Once You Become Fearless, Life Becomes Limitless - Lorna Timbah

Lorna Timbah

Community Organiser @ Google Developer Group Kota Kinabalu. Lead @ Women Techmakers Kota Kinabalu. Curator @ Startup Digest Kota Kinabalu. Entrepreneur. Freelancer. Hustler. Mom. And other cool stuff.

TE : Tell me a bit about your background? LT : I'm a Sabahan. I can't really relate with where I'm from. I was born in Keningau, raised in Sandakan. Lived a few years in Tawau. And now I'm in Tuaran, because that's where my parents are from. I've been in this industry since I graduated, not because it's my line of work, but because I love doing IT. My interest first sparked when my late dad bought me a computer in 1988, and I loved it. I explored a lot, I played a lot with that computer. So when I got the chance to take computer science as a minor in university, I gladly took it. I learnt about technology because it allows me to solve my own problems. Whatever I coded is towards creating software that will solve my problems like registration, trying to look for information, learning and so on. Whatever it is that I do, I see technology as a leverage to learn more and be better in what I do.

TE : How does this affect your lifestyle? LT : I graduated in 1997, and I came back to Sabah in 1998. When I started working in a local IT company, there were already a few females in the industry. In the particular web development team I was working with, I was one of the first. I didn't know much about the IT industry in Sabah at the time, and to say that I was one of the first is not something I'm sure of. But I'm really passionate to learn web development by myself. So anything that has to do with web development and design, I would read online and learn. I learnt about web technology when I was in college in the United States and I didn't know much about it before studying there, because the Internet was not as widely used in Sabah back in 1996. While there, I learnt about websites and I loved how visual it was while being accessible as well. A multimedia environment is where I can really learn about things, listen to music, see images. The World Wide Web is amazing. I like the Web because it's so far reaching. Even now, if you look at your mobile phone, you have access to the Web. You go for the desktop, you can still access the Web. Even if you don't have an expensive computer, you can still access the Web whenever you wish, it's everywhere.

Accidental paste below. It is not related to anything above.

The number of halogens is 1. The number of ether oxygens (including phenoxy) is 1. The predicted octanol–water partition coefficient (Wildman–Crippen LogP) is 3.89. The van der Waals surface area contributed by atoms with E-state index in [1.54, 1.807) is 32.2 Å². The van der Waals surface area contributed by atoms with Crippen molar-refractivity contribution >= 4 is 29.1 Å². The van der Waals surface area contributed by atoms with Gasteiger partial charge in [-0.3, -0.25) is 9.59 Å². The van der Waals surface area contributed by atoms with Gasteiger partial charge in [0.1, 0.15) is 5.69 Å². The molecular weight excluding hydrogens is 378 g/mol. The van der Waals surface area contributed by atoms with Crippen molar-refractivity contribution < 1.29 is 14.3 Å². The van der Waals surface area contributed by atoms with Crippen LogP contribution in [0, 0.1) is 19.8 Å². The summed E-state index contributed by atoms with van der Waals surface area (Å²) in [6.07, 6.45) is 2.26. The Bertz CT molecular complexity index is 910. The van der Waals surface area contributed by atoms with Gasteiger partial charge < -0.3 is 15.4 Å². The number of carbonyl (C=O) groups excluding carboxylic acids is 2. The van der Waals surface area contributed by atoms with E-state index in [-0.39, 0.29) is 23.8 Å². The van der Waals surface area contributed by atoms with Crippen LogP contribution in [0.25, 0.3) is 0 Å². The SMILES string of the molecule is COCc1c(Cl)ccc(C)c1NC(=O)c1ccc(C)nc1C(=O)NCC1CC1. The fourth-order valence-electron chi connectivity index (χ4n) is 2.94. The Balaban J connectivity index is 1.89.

TE : Being the founder of Google Developer Group (GDG) and CoderDojo, how did you get your inspiration? LT : It all started because I was very frustrated with the local community. I know that we have a lot of talented developers in Sabah. But we are so out of touch with each other. You know a couple of people, and that's it. We never really get together with like-minded people. So I thought it was about time that we had a platform where we can gather people, connect with each other, share, and grow together. Because one of the things that I learnt as an entrepreneur while doing software development, is that it can be a very lonely road. When you're an entrepreneur, you connect with people but it stops there. It's just a business transaction. Once we finish working with that person, the connection ends as well. So I thought, how do I find a place, a platform where we can continuously learn and continuously share and actually help each other grow? I also found out that when you come together, even as a 2 or 3 person group, the learning process accelerates really fast, instead of just learning by yourself. There's a time where you become an expert and then you hit this plateau, and you can't learn fast enough. But once you mix around with different people or like-minded people, they know other things that I don't and when you combine these things together, the knowledge grows. I love that about community. I call that a community platform.

There's no such thing as a balanced life, only priorities.